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Seoul, Asia's Modern City Under Kojong's Rule
Ill-Fated Emperor Kojong Reforms Old Seoul City

A Korean girl poses for a camera while Korean people are getting onto the electric street car in front of Boshingak Pavillion in Jongro in downtown Seoul in 1899.

Great Korean Empire (: 1897-1910) was one of the Asia's most advance countries unlike the popular image of Korea as the Hermit Kingdom due to a series of drastic reform policies known as Gwangmu Reform by ill-fated Emperor Kojong ().

The Great Korean Empire was the brief empire declared and ruled by Kojong before the nation was annexed by imperial Japan in 1910. Kojing declared Korea as the sovereign empire free of intervention from eight China or Japan.

During the short reform period the Korean empire was outpaced China and nearly catching up with Japan in terms of modernization particularly in introducing electricity, street car, and railroads.

As of 1901 Seoul was more modern than most of the Asian capitals including Bejing and even Tokyo. Seoul was well equipped with teletype, telephone, electric street cars, and electricity.

First opened as early as in May of 1899 a European-style street cars were running in the main street of Seoul from downtown Seoul to Cheongryangri every 10 minutes.

Operation of street cars in Seoul was two years earlier than Tokyo, five years earlier than Hong Kong, and nine years earlier than Shanghai. Streets care started running in Beijing only 25 years later.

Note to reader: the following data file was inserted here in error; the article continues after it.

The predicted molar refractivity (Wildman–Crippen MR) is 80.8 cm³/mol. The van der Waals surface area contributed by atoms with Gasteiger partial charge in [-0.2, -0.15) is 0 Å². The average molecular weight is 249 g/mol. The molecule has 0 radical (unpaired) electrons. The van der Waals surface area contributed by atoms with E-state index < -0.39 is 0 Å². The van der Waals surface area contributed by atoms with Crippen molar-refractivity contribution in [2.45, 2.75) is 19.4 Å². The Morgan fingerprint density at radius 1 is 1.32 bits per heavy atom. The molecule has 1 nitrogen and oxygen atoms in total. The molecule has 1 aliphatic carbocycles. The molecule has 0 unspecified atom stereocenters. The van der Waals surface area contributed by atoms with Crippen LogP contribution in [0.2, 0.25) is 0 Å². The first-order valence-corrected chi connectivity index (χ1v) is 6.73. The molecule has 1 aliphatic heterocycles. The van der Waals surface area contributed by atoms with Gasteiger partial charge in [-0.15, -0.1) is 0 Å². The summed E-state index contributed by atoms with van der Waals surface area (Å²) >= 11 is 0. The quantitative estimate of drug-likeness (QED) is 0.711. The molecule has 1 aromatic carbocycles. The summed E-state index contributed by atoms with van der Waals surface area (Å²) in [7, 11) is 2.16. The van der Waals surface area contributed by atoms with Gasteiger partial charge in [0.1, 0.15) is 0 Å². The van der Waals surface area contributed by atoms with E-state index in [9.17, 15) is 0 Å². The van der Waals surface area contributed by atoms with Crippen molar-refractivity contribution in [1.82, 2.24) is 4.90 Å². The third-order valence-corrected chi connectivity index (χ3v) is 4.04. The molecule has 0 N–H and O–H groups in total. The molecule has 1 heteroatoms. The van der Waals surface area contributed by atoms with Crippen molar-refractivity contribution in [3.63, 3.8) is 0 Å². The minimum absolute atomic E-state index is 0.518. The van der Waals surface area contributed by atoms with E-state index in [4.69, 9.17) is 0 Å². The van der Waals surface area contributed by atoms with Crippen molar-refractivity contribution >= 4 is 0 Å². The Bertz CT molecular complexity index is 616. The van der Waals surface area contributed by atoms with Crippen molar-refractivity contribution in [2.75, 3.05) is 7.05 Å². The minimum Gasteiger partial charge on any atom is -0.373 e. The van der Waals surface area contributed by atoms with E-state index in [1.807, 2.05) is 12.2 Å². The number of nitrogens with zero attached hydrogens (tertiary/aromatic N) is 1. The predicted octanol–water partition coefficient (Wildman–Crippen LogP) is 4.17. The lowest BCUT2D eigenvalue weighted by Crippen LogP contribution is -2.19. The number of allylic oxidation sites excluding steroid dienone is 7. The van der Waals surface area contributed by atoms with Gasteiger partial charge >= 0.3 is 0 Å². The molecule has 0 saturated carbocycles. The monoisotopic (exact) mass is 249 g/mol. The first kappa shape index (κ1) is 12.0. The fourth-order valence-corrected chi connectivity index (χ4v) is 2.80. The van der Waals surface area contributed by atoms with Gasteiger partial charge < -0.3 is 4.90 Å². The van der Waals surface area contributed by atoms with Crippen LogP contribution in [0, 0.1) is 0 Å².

The reform-minded emperor put his imperial coffer into establishing Hanseong Electricity Company with the aid of American companies.

The Seoul street cars were operated by the Hanseong Electricity Company. A total of nine cars including one for Emperor Kojong were secured for the opening the street cars on May 17, 1899. The street cars were running on street of 7.5 km between downtown Seoul and Cheongryangri.

Royal family, court officials, diplomatic corpse, high-profile civilians were invited to the extravagant opening ceremony.

Two other street car routes were opened a couple of years later.

So popular nearly 1 percent of residents used the street cars. Thousands of people used it every day.

Emperor Kojong ordered Seoul mayor to change the ancient city of Seoul into a modern one, modeled after Washington DC.

Soon the dirty and squalid city of Seoul was transformed into a modern and clean city.

Emperor Kojong asked Edison Electric Light Company to facilitate electricity to his palace and to Seoul streets.

In 1887 the Gyeongbok Palace, long-time palace of Jeoseon Dynast, was lit with electricity, making the city as Asia's first city to introduce electricity.

Three years later all the major streets of Seoul was also lit with electricity as electricity poles were set up on the streets.

In 1896 a telephone service was introduced between Deoksu Place in Seoul and port city Incheon west Seoul. The opening of the telephone service in Seoul is almost at the same time of Tokyo.

In September of 1899 a railroad was laid between Incheon and Noryangjin in Seoul. A year later Hangang Railroad Bridge was completed connecting Noryangjin and norther part of Seoul.
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